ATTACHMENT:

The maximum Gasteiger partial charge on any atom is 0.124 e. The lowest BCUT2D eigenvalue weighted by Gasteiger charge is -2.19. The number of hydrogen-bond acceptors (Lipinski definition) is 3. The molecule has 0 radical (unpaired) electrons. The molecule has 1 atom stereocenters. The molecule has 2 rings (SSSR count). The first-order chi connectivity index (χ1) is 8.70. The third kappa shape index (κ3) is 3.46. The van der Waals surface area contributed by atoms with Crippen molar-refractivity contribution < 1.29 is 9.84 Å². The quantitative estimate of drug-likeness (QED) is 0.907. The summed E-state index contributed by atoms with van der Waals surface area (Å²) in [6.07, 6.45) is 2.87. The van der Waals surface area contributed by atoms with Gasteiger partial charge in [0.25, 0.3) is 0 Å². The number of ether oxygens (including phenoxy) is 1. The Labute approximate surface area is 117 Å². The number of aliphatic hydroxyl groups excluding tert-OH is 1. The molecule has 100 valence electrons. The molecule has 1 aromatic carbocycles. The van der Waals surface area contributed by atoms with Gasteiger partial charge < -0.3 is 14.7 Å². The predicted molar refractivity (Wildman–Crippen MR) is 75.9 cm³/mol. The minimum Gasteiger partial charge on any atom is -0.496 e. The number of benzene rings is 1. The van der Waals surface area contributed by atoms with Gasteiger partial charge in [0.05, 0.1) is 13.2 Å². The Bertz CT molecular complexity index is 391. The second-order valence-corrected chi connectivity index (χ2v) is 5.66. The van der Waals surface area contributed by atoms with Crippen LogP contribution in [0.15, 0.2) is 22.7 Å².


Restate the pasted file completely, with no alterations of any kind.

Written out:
The maximum Gasteiger partial charge on any atom is 0.124 e. The lowest BCUT2D eigenvalue weighted by Gasteiger charge is -2.19. The number of hydrogen-bond acceptors (Lipinski definition) is 3. The molecule has 0 radical (unpaired) electrons. The molecule has 1 atom stereocenters. The molecule has 2 rings (SSSR count). The first-order chi connectivity index (χ1) is 8.70. The third kappa shape index (κ3) is 3.46. The van der Waals surface area contributed by atoms with Crippen molar-refractivity contribution < 1.29 is 9.84 Å². The quantitative estimate of drug-likeness (QED) is 0.907. The summed E-state index contributed by atoms with van der Waals surface area (Å²) in [6.07, 6.45) is 2.87. The van der Waals surface area contributed by atoms with Gasteiger partial charge in [0.25, 0.3) is 0 Å². The number of ether oxygens (including phenoxy) is 1. The Labute approximate surface area is 117 Å². The number of aliphatic hydroxyl groups excluding tert-OH is 1. The molecule has 100 valence electrons. The molecule has 1 aromatic carbocycles. The van der Waals surface area contributed by atoms with Gasteiger partial charge < -0.3 is 14.7 Å². The predicted molar refractivity (Wildman–Crippen MR) is 75.9 cm³/mol. The minimum Gasteiger partial charge on any atom is -0.496 e. The number of benzene rings is 1. The van der Waals surface area contributed by atoms with Gasteiger partial charge in [0.05, 0.1) is 13.2 Å². The Bertz CT molecular complexity index is 391. The second-order valence-corrected chi connectivity index (χ2v) is 5.66. The van der Waals surface area contributed by atoms with Crippen LogP contribution in [0.15, 0.2) is 22.7 Å².